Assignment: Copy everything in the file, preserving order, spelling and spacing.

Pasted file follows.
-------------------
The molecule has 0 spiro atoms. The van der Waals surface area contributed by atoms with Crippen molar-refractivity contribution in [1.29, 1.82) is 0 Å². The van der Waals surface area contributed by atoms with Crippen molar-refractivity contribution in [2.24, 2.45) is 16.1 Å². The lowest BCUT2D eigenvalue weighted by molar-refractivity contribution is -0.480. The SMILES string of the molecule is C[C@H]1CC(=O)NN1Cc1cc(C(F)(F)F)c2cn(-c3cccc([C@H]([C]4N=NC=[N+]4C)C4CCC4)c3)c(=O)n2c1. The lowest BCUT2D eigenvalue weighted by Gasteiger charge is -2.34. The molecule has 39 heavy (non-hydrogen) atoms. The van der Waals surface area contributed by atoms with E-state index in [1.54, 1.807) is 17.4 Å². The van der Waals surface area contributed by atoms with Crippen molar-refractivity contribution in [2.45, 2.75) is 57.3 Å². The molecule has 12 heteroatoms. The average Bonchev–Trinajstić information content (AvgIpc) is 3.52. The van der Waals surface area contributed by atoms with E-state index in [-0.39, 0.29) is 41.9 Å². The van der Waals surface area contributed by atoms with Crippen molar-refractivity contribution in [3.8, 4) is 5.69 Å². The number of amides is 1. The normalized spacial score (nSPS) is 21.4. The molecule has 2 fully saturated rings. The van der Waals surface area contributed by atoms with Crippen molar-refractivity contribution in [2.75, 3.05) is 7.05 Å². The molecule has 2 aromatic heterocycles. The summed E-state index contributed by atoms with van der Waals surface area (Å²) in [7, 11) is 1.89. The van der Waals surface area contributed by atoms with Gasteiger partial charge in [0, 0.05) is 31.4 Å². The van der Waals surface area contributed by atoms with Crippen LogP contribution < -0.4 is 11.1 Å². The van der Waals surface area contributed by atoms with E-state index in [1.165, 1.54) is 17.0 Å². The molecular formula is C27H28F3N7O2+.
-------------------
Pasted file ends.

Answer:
The molecule has 0 spiro atoms. The van der Waals surface area contributed by atoms with Crippen molar-refractivity contribution in [1.29, 1.82) is 0 Å². The van der Waals surface area contributed by atoms with Crippen molar-refractivity contribution in [2.24, 2.45) is 16.1 Å². The lowest BCUT2D eigenvalue weighted by molar-refractivity contribution is -0.480. The SMILES string of the molecule is C[C@H]1CC(=O)NN1Cc1cc(C(F)(F)F)c2cn(-c3cccc([C@H]([C]4N=NC=[N+]4C)C4CCC4)c3)c(=O)n2c1. The lowest BCUT2D eigenvalue weighted by Gasteiger charge is -2.34. The molecule has 39 heavy (non-hydrogen) atoms. The van der Waals surface area contributed by atoms with E-state index in [1.54, 1.807) is 17.4 Å². The van der Waals surface area contributed by atoms with Crippen molar-refractivity contribution in [2.45, 2.75) is 57.3 Å². The molecule has 12 heteroatoms. The average Bonchev–Trinajstić information content (AvgIpc) is 3.52. The van der Waals surface area contributed by atoms with E-state index in [-0.39, 0.29) is 41.9 Å². The van der Waals surface area contributed by atoms with Crippen molar-refractivity contribution in [3.8, 4) is 5.69 Å². The number of amides is 1. The normalized spacial score (nSPS) is 21.4. The molecule has 2 fully saturated rings. The van der Waals surface area contributed by atoms with Crippen molar-refractivity contribution in [2.75, 3.05) is 7.05 Å². The molecule has 2 aromatic heterocycles. The summed E-state index contributed by atoms with van der Waals surface area (Å²) in [7, 11) is 1.89. The van der Waals surface area contributed by atoms with Gasteiger partial charge in [0, 0.05) is 31.4 Å². The van der Waals surface area contributed by atoms with Crippen LogP contribution < -0.4 is 11.1 Å². The van der Waals surface area contributed by atoms with E-state index in [1.165, 1.54) is 17.0 Å². The molecular formula is C27H28F3N7O2+.